Similar to other global counterparts, Bangladesh opted for official lockdown from 26th March 2020 as a measure to contain the spread and restrict communal transmission. While much of the service sector can take advantage of work-from-home arrangements, the lockdown has obstructed the livelihood of 85% of the country’s working population currently employed in the informal sector. Lack of proper employment benefits and compensation structure for these workforce members make them the most vulnerable group during this national economic shock. The majority of these workers belong to the low income and lower middle income brackets and most of them make just enough to cover their living expenses while residing in the urban peripheries. Hence, a loss in employment or income would directly impact the livelihood of these urban LIC and LMIC workers, exposing them to the detrimental effects of this economic downfall and pushing them to the point of no recovery. On the topic of sustenance, almost one in every three does not have the financial means to support their families in the immediate term. 44% of them having enough savings that will help them survive the next few weeks and only 14% may survive for a month considering the current financial conditions. Though the Government ensured an unprecedented supply of money and food grains in different forms to the general people still proves insufficient as the general holiday situation continued for almost three months at a go till 31 May 2020.

Declining Incomes across the Board Are Putting Pressure on Household Spending
Across the board, households had seen a 29% decline in income due to Covid-19, and the largest drop in income was noted in Dhaka Metro area at 34%. 42% of respondents indicated that Covid-19 had not impacted their incomes at the time of study and none had indicated an increase in their household income since the Covid lockdown. Out of an average BDT 17,273 spending per household, food and rent made up the largest spending categories. Residential service workers and Industrial and Technical workers were the least regular savers but at the same time, they had to remit a significant portion of their income, making the extended families of these two professions in rural areas particularly vulnerable to financial shocks emanating from COVID-19. Large fluctuations were seen in the pattern in food spending, where 40% of households had reported an increase in food spending after Covid-19, attributed to inflated food prices and 32% other households who had reported lower expenditure of food which was a conscious decision arising from the consequences of reduced household income.

Heading to Home Districts
Retreating to their home districts, which is usually the solution when the going gets tough, is no longer an option for most as a combination of the transport lockdown, uncertainty over the resumption of workplaces, lack of alternative income opportunities back home and better hopes of receiving aid in Dhaka. It was found that among households who recently lost all of their household income, one third of families had already moved back to their home district. As a whole, service sector workers indicated the least willingness to migrate in the short term.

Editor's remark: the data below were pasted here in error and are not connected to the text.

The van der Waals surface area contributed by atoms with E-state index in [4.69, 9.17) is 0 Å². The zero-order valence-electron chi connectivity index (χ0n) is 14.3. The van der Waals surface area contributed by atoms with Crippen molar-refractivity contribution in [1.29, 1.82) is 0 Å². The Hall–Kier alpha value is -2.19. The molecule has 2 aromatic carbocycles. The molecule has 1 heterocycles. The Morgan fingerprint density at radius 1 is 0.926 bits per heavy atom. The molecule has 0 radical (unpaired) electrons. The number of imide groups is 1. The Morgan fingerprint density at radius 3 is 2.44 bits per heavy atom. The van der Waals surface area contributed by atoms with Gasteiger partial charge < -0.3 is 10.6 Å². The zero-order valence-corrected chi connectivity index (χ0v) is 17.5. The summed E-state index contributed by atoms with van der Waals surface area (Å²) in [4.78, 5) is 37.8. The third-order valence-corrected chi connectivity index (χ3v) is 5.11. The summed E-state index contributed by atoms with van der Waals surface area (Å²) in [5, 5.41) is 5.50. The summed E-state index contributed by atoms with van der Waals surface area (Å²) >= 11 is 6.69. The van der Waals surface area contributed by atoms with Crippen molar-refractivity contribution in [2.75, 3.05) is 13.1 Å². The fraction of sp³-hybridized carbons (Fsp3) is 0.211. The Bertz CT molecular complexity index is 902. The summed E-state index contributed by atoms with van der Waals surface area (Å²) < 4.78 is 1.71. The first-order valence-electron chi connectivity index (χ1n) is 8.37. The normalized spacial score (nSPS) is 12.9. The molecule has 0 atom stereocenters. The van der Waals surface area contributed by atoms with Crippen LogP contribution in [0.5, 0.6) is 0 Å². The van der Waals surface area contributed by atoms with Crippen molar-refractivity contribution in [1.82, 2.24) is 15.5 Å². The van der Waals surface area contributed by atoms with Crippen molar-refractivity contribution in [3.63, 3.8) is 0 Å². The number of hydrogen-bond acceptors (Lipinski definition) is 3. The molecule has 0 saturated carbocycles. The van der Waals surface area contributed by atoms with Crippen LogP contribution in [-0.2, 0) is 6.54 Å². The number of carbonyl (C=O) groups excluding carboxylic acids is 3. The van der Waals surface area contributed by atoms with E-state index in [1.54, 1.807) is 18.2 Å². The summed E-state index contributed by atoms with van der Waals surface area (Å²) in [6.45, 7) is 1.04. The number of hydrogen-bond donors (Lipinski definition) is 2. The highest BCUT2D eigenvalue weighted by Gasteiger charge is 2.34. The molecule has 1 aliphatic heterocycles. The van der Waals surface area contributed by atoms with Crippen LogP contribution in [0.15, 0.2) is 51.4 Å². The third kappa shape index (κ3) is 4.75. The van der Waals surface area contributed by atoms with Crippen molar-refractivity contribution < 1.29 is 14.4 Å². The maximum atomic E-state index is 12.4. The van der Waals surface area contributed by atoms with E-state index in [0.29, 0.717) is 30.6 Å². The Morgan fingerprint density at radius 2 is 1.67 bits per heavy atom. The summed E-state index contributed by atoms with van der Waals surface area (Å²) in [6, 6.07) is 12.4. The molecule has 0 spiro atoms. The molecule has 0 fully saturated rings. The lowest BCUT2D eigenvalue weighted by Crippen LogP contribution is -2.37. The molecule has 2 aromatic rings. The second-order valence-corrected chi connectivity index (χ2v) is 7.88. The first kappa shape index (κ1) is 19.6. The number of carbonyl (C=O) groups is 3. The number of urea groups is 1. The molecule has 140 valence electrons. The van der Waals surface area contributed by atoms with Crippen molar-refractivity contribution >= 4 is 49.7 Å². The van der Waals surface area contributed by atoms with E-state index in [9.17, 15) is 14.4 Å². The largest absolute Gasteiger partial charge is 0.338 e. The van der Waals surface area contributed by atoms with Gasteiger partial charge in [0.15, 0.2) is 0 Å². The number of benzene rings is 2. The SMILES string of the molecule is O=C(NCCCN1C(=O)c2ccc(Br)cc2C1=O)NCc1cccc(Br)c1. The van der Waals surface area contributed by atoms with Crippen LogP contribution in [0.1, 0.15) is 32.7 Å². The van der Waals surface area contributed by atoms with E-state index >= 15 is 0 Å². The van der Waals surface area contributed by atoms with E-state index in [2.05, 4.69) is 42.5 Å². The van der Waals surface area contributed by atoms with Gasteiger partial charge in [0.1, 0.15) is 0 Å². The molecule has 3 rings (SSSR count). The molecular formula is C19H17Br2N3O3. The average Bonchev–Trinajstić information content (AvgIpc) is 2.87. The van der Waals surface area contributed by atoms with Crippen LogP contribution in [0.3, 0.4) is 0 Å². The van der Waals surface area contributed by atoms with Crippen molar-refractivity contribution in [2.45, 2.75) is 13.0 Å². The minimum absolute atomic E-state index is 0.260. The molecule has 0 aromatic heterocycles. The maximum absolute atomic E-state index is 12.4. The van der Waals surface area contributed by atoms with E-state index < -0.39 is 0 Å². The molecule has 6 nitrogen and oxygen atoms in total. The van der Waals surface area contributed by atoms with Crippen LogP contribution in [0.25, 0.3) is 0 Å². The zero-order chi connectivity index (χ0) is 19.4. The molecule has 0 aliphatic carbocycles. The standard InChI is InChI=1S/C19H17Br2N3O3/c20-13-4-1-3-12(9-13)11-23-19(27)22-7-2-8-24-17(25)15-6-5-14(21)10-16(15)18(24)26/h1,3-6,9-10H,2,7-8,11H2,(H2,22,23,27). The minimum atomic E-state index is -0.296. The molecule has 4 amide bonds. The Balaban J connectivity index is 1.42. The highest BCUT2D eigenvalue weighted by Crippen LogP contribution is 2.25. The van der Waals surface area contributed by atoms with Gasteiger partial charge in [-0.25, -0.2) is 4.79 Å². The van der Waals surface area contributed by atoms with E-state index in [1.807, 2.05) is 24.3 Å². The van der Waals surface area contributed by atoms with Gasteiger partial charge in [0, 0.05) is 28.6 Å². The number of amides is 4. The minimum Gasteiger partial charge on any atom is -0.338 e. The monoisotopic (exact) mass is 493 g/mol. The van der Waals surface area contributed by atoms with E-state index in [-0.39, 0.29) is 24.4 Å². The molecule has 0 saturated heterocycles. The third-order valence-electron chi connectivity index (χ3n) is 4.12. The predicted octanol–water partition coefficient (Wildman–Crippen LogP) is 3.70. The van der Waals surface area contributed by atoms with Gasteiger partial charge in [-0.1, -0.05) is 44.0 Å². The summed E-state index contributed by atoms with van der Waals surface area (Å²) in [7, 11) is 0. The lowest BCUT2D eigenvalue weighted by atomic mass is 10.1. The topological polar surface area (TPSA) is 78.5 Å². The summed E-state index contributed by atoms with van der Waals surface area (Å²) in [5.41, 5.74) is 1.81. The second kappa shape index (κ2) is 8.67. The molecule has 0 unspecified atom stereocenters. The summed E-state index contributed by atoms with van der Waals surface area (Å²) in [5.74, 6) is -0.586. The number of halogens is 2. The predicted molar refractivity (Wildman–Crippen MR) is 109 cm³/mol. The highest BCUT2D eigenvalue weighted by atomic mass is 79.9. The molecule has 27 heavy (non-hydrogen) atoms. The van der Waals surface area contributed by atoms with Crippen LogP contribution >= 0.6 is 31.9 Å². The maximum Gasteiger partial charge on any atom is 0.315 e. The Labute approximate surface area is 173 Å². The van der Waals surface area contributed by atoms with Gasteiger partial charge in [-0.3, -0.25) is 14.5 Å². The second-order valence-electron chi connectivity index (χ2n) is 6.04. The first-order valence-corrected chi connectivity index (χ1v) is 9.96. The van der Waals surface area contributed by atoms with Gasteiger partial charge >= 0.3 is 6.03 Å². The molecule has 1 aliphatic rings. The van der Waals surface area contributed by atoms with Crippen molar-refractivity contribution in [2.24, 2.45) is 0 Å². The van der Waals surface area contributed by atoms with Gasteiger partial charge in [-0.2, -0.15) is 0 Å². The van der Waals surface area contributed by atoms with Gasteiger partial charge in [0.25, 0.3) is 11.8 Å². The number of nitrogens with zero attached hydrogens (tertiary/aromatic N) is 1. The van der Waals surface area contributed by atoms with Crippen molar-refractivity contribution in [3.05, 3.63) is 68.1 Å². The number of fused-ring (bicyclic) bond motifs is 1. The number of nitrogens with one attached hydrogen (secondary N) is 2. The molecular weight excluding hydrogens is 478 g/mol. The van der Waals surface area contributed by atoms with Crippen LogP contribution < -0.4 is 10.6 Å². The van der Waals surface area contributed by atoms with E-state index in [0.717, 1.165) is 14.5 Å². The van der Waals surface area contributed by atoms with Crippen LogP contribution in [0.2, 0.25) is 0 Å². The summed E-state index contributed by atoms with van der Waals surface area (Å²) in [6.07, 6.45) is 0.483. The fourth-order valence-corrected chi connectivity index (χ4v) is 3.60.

Lockdown is Difficult to Sustain
In a survey on the topic of sustenance, almost one in every three respondents reported not having the financial means to support their families in the immediate term. 44% of respondents reported having enough savings that will help them survive the next few weeks, and only 14% respondents reported that they might survive for a month considering the current financial conditions. An overwhelming majority of households were found to be aware of the correct preventative measures of COVID-19, highlighting the combined role of the media, Government and word-of-mouth in propagating information. It was found that only 19% of households had been reached through some in-kind support, with the remainder staying out of support safety nets. Where individuals received support in greater Dhaka, individual donors were by far the largest source of support for the low-income community members, which is in contrast to Dhaka Metro, where most of the support came from Local MPs.
The Government and Development Sector Should Step Up Their Role
At a time when households have lost approximately a third of their earnings and are outspending their incomes, government assistance is more important than ever to help such households stay afloat. Alternately, Government’s payment channels, via DFS, could be expanded to ensure direct cash assistance for beneficiaries. Given the breadth of the government support stimulus, the Government should take steps to protect blue collar jobs by encouraging companies to retain their employees, in lieu of receiving benefits from the stimulus package. Micro Enterprises are particularly vulnerable in this time of crisis and in order to survive, they should be directed towards support services for capital replenishment, particularly the MSMEs who are outside the purview of the banking system.

Impediments to the Overcoming of the National Crisis
In the conduct of the all-out efforts of all stakeholders in the country and society, there are also some challenges. These challenges may identified early and take appropriate measures to overcome at the earliest. Fortunate for us that our Prime Minister has foreseen all probable situations and evaluated by the tools available and has taken appropriate decisions to overcome any hurdles to protect the people and protect the country following the footstep of her father, the father of the nation Bangabandhu Sheikh Mujibur Rahman. Few of the issues are follow: